Cook fruit until just heated through: tender, not mushy. When pancake is done, spoon hot fruit over center of pancake. Sprinkle with sifted powdered sugar to taste. Present the glorious whole, puffed, fruited, sugared, dish to the table. Slice into pie-shape wedges and serve. Apple: Use 4 or 5 washed, peeled, sliced tart apples and saut'e about 7 to 10 minutes. Tart apples like Granny Smiths or Stayman Winesaps are best, but Golden or Red Delicious will do. Peach: Saut'e 4 to 6 washed, peeled, pitted, sliced fresh peaches, 4 to 6 minutes, depending on ripeness. Add a drop of almond extract to peaches when removing from stove. We think brown sugar is a delectable sweetener with peaches, but not too much. This, too, can serve delightfully as dessert. Banana: Use 4 bananas, slightly underripe, peeled, cut lengthwise and then halved, ending with 4 pieces per banana. Saut'e gently 2 to 4 minutes only. Strawberry: Wash, pick over, and slice strawberries to equal 2 cups, sliced. Heat in butter, stirring with extreme gentleness so as not to mash, 2 minutes only. Blueberry: Follow strawberry directions but leave blueberries whole and cook 4 to 5 minutes. Jan's Country-fried Chicken With Milk Gravy 2 1/2 to 3-pound frying chicken, cut up 1 cup buttermilk or sweet milk 3 cups vegetable oil 2 cups unbleached flour 3 teaspoons paprika 1 teaspoon salt 1/2 teaspoon ground black pepper 1 medium onion, quartered
Place chicken in large, shallow dish and cover with milk. Let sit 10 minutes.
Preheat oil over medium heat in 10- to 12-inch cast-iron skillet. (Safflower oil is Jan's choice; peanut would be Crescent's; Jan's grandma used Crisco or bacon grease.)
You want oil to reach about 375 degrees F. by thermometer. As oil heats, blend together in large bowl the flour, paprika, salt and pepper.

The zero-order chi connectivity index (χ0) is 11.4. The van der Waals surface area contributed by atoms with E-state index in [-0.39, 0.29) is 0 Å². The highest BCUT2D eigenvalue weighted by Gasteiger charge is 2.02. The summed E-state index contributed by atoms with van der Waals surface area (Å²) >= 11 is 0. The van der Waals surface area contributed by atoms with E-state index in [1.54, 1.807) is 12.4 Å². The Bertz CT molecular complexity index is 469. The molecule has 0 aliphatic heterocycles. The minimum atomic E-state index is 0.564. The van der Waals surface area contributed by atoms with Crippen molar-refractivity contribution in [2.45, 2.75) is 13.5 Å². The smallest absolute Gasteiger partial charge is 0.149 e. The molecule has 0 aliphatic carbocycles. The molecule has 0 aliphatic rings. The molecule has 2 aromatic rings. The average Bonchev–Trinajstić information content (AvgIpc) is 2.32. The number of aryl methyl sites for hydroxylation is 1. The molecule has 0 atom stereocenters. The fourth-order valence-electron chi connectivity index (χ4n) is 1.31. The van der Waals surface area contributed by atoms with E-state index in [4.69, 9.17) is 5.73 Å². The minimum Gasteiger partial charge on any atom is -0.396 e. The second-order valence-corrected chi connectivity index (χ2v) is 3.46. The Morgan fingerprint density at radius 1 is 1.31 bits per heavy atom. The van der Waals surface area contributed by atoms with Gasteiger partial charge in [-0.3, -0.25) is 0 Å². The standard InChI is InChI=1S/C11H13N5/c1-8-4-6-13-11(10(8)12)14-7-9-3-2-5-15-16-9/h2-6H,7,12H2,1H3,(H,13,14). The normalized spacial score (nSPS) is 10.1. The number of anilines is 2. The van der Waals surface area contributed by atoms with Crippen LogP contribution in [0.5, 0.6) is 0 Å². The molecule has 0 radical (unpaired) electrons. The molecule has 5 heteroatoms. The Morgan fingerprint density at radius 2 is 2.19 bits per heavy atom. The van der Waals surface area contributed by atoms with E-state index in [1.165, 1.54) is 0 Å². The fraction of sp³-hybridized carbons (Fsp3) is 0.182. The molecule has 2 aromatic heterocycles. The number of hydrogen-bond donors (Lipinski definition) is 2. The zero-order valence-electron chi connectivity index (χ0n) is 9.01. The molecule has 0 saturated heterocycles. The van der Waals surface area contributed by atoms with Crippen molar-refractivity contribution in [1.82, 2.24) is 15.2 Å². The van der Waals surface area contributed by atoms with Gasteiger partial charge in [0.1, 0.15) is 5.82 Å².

Remove chicken from milk and dip each piece into flour, dredging thoroughly. When oil is at 375 degrees F., place floured chicken in pan, crowding until all are in. Add onion among chicken pieces. Cover and cook over medium heat 12 to 15 minutes. Turn each piece with tongs or fork, fry 10 minutes more.
Remove lid and continue frying 5 minutes more, until chicken is golden brown and fork tender. Drain on paper towels or brown paper bag. Let chicken sit while making gravy. Milk Gravy 4 tablespoons unbleached flour 1 1/2 cups milk or potato water Salt and freshly ground pepper
Pour off and discard oil from skillet, except about 3 tablespoons oil. Leave little brown crumbles in skillet for texture and flavor.
Blend flour into oil and stir until smooth. Place over medium heat and whisk while adding milk gradually. If cooking potatoes for mashed potatoes, you may use half potato water and half milk.
Whisk and stir until gravy is smooth and thickened and piping hot and free of any raw flour taste. Add salt and pepper. Go easy with salt if using potato water as part of liquid.
Pour finished gravy into gravy boat. Serve with warm, just-fried chicken.
True country accompaniments would be mashed potatoes with plenty of butter, corn on the cob, buttermilk biscuits, homemade blackberry jam, more butter, freshly sliced tomatoes, cole slaw, and fresh peach pie.